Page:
Institute of Scientific and Technical Information of China (English)

    舒敏; 章军建; 高永哲; 张洪; 吴光耀


    目的:通过观察皮质下缺血性血管病(SIVD)患者不同脑区局部脑血管反应性(CVR)的变化及认知功能的损害,探讨 SIVD 局部 CVR 的改变在认知功能损害中的作用。方法:采用动脉自旋标记(ASL)磁共振灌注技术定量测定 SIVD 患者与对照组吸入5% CO2前后额叶、颞叶、顶叶、枕叶皮质和白质局部血流量(rCBF),CVR 采用前后2次各兴趣区 rCBF 的增加率表示。结果:(1) SIVD 组额叶皮质及白质、颞叶白质、枕叶白质的 CVR 比对照组显著降低(P <0.05)。(2) SIVD 组有认知功能损害患者和无认知功能损害患者相比额叶皮质、额叶白质 CVR 下降明显(P <0.01)。结论:SIVD 患者存在广泛的脑血管自动调节功能受损,并且额叶皮质、白质的 CVR 下降与认知功能损害有关。%Objective To assess regional cerebrovascular reactivity (CVR) and cognition impairment of subcortical ischemic vascular disease (SIVD). To show whether CVR affects cognitive impairment of SIVD patients. Methods Arterial spin-labeling (ASL) by MR image was applied in measuring regional cerebral blood flow (rCBF) of frontal lobe, temporal lobe, parietal lobe, occipital lobes after 5% CO2 inhalation, and the CVR was demonstrated by increase rate of rCBF in all the subject areas. Results (1)The patients with SIVD had reduced CVR in cortex of frontal lobes, white matter of frontal lobes, temporal lobes and occipital lobes(P < 0.05). (2) CVR in the SIVD patients with cognitive impairment decreased in frontal cortex and white matter when compared with the patients without cognitive impairment(P < 0.01). Conclusion These results showed that CVR decreased significantly in cortical gray matter and white matter in elderly patients with SIVD. Also the reduction of CVR in the frontal cortex and white matter was associated with cognitive impairment.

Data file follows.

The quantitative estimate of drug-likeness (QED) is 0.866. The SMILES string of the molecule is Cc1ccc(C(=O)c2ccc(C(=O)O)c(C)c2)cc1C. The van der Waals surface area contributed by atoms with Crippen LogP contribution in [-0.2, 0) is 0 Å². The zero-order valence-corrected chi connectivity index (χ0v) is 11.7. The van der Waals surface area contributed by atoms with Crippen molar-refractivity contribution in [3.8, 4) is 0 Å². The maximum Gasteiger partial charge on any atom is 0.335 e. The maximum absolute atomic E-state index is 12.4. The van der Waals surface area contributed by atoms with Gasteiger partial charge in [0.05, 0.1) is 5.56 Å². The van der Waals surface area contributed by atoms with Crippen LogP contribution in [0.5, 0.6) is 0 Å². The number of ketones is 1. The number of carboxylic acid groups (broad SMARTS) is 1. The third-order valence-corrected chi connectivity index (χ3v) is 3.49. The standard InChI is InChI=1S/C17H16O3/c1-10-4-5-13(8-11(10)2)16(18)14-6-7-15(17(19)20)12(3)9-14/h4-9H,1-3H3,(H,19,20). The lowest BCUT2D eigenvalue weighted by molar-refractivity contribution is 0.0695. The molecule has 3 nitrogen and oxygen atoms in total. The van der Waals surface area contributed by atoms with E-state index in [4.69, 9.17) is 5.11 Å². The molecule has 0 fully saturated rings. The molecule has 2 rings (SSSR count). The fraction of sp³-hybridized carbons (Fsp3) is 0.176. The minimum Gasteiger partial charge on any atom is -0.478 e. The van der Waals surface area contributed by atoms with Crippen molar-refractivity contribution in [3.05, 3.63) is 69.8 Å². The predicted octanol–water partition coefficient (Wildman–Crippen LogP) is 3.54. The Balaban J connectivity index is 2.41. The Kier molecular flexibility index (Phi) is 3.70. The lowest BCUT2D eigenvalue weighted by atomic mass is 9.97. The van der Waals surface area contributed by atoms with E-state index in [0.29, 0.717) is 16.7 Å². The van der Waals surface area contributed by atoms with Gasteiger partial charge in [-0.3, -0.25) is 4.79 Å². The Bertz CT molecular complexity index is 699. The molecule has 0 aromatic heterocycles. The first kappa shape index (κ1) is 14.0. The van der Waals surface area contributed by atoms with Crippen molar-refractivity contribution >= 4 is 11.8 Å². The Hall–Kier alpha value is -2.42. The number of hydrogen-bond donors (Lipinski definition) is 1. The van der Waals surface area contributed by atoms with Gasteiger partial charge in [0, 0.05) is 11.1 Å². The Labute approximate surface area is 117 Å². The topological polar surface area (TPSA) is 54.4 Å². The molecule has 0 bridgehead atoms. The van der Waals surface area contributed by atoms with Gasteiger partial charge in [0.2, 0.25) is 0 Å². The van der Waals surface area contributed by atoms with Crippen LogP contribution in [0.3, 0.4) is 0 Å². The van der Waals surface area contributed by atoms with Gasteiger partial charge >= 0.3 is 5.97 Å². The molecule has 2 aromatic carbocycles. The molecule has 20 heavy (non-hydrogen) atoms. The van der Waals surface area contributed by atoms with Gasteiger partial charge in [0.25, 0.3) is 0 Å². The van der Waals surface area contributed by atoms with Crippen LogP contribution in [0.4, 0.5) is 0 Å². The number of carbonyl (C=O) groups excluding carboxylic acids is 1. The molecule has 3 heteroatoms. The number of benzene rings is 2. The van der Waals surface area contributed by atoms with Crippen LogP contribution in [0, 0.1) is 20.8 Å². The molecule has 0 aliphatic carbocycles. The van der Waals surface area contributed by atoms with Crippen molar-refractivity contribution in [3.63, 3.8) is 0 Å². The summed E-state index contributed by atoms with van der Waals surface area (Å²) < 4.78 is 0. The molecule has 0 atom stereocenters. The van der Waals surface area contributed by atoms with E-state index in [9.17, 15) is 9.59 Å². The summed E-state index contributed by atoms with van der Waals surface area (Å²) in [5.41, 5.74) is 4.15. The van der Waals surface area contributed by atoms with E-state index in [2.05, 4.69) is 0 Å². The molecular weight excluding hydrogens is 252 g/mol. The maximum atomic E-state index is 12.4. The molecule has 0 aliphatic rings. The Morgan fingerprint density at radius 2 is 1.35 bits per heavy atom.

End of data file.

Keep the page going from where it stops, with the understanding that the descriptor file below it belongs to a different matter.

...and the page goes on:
7. Widespread atypical vascular lesions of the skin after whole-body electron beam therapy: expanding the clinical spectrum. (United States)

    Sinclair, Werner


    Atypical vascular lesion of the skin is an uncommon usually benign condition, thus far reported almost exclusively from mammary skin after radiotherapy for carcinoma of the breast. Some clinical and histological overlap exists with early angiosarcoma, which can also occur on irradiated skin. The lesions are divided into vascular and lymphatic types, the first representing a higher risk for development of angiosarcoma and the latter being more common. This article reports a rare case of widespread, progressive, vascular-type atypical vascular lesion after repeated whole-body electron beam irradiation administered as treatment for mycosis fungoides.